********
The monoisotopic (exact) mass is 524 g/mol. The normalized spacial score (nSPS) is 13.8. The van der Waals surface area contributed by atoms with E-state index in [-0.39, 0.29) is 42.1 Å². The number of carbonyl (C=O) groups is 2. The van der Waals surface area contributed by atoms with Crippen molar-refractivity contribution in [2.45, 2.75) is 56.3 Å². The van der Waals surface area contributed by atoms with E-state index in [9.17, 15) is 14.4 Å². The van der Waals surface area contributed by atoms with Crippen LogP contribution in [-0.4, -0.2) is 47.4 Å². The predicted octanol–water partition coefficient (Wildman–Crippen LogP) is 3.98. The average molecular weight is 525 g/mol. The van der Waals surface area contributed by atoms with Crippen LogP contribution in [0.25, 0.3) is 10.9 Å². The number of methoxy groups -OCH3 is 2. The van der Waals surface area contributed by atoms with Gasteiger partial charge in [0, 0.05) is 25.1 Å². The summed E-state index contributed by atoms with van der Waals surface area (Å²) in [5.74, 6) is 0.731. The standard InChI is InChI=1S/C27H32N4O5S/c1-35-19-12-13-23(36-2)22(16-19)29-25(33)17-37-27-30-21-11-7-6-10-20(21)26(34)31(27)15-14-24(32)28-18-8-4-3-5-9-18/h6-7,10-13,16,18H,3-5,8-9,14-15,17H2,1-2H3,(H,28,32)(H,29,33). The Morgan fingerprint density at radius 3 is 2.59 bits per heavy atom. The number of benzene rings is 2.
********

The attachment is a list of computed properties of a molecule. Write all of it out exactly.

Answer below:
The monoisotopic (exact) mass is 524 g/mol. The normalized spacial score (nSPS) is 13.8. The van der Waals surface area contributed by atoms with E-state index in [-0.39, 0.29) is 42.1 Å². The number of carbonyl (C=O) groups is 2. The van der Waals surface area contributed by atoms with Crippen molar-refractivity contribution in [2.45, 2.75) is 56.3 Å². The van der Waals surface area contributed by atoms with E-state index in [9.17, 15) is 14.4 Å². The van der Waals surface area contributed by atoms with Crippen LogP contribution in [-0.4, -0.2) is 47.4 Å². The predicted octanol–water partition coefficient (Wildman–Crippen LogP) is 3.98. The average molecular weight is 525 g/mol. The van der Waals surface area contributed by atoms with Crippen LogP contribution in [0.25, 0.3) is 10.9 Å². The number of methoxy groups -OCH3 is 2. The van der Waals surface area contributed by atoms with Gasteiger partial charge in [0, 0.05) is 25.1 Å². The summed E-state index contributed by atoms with van der Waals surface area (Å²) in [5.74, 6) is 0.731. The standard InChI is InChI=1S/C27H32N4O5S/c1-35-19-12-13-23(36-2)22(16-19)29-25(33)17-37-27-30-21-11-7-6-10-20(21)26(34)31(27)15-14-24(32)28-18-8-4-3-5-9-18/h6-7,10-13,16,18H,3-5,8-9,14-15,17H2,1-2H3,(H,28,32)(H,29,33). The Morgan fingerprint density at radius 3 is 2.59 bits per heavy atom. The number of benzene rings is 2.